When you are recruiting for new staff you must be careful not to discriminate against applicants based on a protected characteristic, e.g. age, sex, race, religion etc. In a recent case one pub company fell foul of the law by advertising job vacancies on Facebook and in a way that discriminated against older workers.
Mrs West worked behind the bar at Red House pub in Liverpool that was owned by Funky Owl Pub (Holdings) Ltd. She had worked at the pub for 4 months when the pub closed for refurbishment. She was then 64 years old. During the course of refurbishment, a large poster was put up outside the pub advertising for staff between the ages of 18 and 25. The same advert was used on a recruitment website and was posted on the manager, Mr Coupe’s, personal Facebook page.
When the pub reopened Mrs West asked for more shifts. She raised allegations of ageism but was told by Mr Coupe that she had no chance “of ever working [t]here again”.
Mrs West brought claims of direct and indirect discrimination in relation to the job advert.
The Employment Tribunal held that advertising for staff between the ages of 18 and 25 demonstrated an intention to discriminate against older workers. At 64, Mrs West belonged to this group of older workers. No evidence to support a justification defence was put forward, so the Employment Tribunal concluded that Mrs West had been treated less favourably than others because of her age.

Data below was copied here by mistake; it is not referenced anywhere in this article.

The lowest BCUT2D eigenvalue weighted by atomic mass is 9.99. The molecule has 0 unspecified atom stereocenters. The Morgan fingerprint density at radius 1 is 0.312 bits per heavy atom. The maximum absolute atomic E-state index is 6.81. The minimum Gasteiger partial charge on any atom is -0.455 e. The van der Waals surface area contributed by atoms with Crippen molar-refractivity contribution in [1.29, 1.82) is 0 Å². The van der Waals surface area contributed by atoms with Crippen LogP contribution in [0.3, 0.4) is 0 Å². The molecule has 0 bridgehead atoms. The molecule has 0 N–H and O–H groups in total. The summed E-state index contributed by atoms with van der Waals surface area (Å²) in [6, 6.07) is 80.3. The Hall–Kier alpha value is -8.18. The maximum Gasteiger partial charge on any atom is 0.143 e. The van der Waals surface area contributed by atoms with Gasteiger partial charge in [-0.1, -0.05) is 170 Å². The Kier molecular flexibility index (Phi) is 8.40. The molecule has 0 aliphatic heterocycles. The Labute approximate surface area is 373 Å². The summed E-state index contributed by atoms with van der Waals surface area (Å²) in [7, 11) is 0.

A job advert can show an intention to discriminate.
- You should not refer to a protected characteristic in an advertisement e.g. advertising for a recent graduate or someone with 10 years’ experience could both discriminate on grounds of age. Equally, terms like “barmaid” can discriminate against someone’s sex. Clothing requirements such as a requirement to wear a hairnet in the kitchen could discriminate against someone on religious grounds. You can only use requirements such as these in an advert if you can show that you have a good reason why the job requires it. To avoid discrimination in the advert you should describe what the job requires e.g. use a job description and person specification.
- Consider where you advertise a job. ACAS advise that you advertise on 2 channels e.g. newspaper and job website. If you only post vacancies on social media (e.g. Facebook) then you may indirectly discriminate against a group of people (e.g. older workers) who do not use social media or that site. You need to check that your advert will reach a wide range of people.
- If you pay staff if they introduce people to be recruited, be aware that if this is your main route to recruitment, it may mean a smaller and less diverse pool of applicants. Potentially this creates a bigger risk of only recruiting people who are more like the people you already employ. You are likely to get a wider range of suitable applicants if you advertise the role.
For more information contact Christopher Sing
The content of this page is a summary of the law in force at the present time and is not exhaustive, nor does it contain definitive advice. Specialist legal advice should be sought in relation to any queries that may arise.